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Jane’s Fame – Chapter Six – Jane Austen TM

I finished!

Chapter Six is about the Jane Austen brand.

Austen is both a popular author and a great one. As such she exists in several mutually exclusive spheres – she is all things to all men.

The middle aged, the middle class and those who consider themselves slightly above the middlebrow are Austen’s natural constituency. They (we!) love Austen – the idea as much as the books – because she comes from our own ranks and rocks no boats.

One of the main reasons for Austen’s popularity is the romance plot. In 2004 more than half of all paperbacks sold were romances. Contemporary ‘chick lit’ owes much to Austen – her heroes don’t dominate they can almost seem like ‘sensitive new aged men’. In fact, some critics (mostly men) complain that her heroes are a bit girly and recent screen adaptations have included extra manly scenes; Edward Ferrars chopping wood, Darcy fencing, etc.

Since 1995 there has been many film and television adaptations. Viewers seem happy to see multiple treatments of the same story. Changes in technology has also affected the way we watch the adaptations – we are now ‘super-familiar’ with the material.

There is a section on prequels and sequels and another section on the Internet (blogs, etc).

An appealing attribute of Austen is ‘being for us and for our time’. She is timeless – like all great artists she inhabits a sphere outside time. Harman believes Austen worked to make her novels timeless because it is so hard to update a contemporary novel – think about the delay between the writing of First Impressions and Pride and Prejudice.

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Jane’s Fame – Chapter Five – Divine Jane

Chapter Five – Divine Jane

In this chapter Harman discusses how Jane Austen became ‘Divine Jane’ or ‘Dear Jane’.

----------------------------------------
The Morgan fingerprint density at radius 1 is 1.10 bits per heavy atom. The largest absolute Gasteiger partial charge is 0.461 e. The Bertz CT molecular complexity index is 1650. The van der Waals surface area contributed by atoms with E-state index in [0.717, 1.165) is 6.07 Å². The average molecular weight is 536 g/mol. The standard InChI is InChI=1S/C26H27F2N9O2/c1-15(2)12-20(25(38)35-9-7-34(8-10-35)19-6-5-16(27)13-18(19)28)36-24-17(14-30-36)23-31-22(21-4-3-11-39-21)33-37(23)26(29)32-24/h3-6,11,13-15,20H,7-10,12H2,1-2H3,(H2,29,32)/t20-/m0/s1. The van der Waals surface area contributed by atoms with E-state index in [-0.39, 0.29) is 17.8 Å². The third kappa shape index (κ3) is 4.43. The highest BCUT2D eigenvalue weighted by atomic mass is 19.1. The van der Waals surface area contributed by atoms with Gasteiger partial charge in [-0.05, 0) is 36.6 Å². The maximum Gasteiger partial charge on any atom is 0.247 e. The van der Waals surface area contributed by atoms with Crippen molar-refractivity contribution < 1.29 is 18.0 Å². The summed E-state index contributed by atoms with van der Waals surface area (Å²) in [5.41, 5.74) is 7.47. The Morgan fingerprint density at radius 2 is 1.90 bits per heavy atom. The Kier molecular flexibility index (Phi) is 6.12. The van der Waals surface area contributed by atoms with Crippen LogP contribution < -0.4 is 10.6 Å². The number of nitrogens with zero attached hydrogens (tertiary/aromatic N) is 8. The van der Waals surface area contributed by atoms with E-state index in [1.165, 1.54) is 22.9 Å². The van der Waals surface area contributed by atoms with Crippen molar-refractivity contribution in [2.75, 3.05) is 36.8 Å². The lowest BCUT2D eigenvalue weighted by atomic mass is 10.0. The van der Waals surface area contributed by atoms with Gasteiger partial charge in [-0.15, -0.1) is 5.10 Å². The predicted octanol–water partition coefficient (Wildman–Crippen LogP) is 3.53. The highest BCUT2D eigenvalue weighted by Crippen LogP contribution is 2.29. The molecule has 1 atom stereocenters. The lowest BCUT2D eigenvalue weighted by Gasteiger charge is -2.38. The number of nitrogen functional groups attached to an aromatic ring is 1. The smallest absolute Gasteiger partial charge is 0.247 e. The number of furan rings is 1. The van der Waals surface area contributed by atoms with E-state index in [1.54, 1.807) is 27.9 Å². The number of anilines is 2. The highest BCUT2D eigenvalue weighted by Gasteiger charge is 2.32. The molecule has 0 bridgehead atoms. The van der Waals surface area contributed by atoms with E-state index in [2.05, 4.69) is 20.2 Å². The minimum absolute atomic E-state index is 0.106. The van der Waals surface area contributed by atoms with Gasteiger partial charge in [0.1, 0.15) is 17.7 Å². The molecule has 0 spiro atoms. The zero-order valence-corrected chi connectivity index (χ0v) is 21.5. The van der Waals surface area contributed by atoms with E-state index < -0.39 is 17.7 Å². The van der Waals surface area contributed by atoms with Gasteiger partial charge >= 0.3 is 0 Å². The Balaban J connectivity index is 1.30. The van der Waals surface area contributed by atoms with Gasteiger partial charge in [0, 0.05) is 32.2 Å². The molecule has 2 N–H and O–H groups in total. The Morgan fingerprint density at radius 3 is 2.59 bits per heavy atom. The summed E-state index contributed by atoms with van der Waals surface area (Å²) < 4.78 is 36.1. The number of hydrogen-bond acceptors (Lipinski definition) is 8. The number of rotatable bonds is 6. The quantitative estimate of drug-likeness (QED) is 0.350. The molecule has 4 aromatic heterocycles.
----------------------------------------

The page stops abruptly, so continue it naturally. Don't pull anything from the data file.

In the 1880s the increasing audience was more for Miss Austen than the novels. She was still, however, being read by ‘a few cultured men’ which ensured her critical success. An idea seemed to emerged that liking Austen was a sign of ‘taste and intellect’. This idea generated a literary cult around Austen.

George Saintsbury in a forward to Pride and Prejudice coined the term ‘Janeite’ …

[the fans] now had a banner under which to rally.

The cult of ‘Divine Jane’ provoked violent reactions in people; Mark Twain thought ‘her impossible’ and Ralph Waldo Emerson thought her ‘sterile in artistic invention …’.  It must be noted that Mark Twain didn’t have the most propitious meeting with Austen.

W D Howells (Mark Twain’s friend) was a one mad austenolatry machine. In his magazine roles he kept Austen forever in the public eye.

In the late 19th Century Austen’s most ardent fans were American. Henry James thought the industry around Austen created unreal and disproportionate attention (what would he think today?).

Constance and Ellen Hill created a new type of Austen research (or tourism) a trip to ‘Austen Land’.

I found it interesting to know that during the Great War Austen’s novels were recommended reading for the severely shell-shocked.

Of course there is information on Rudyard Kipling’s Janeites.

And the final section is about R W Chapman (and his wife) and how their serious study of Austen ‘was pivotal to her establishment as a classic author in the twentieth century’.

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Jane’s Fame – Chapter Four – A Vexed Question

In this chapter Harman writes about the Austen families response to Austen’s growing popularity (as Caroline wrote to James Edward ‘this vexed question between the Austens and the public’)and the demand for more information.

  • Catherine-Anne Hubback (Frank’s daughter) wrote a novel (which was essentially a continuation of The Watsons – not that the public knew)
  • James Edward Austen Leigh wrote the memoir
  • Lord Brabourne published the letters that were in his mother’s possession (his mother was Fanny Knatchbull – Edward’s daughter).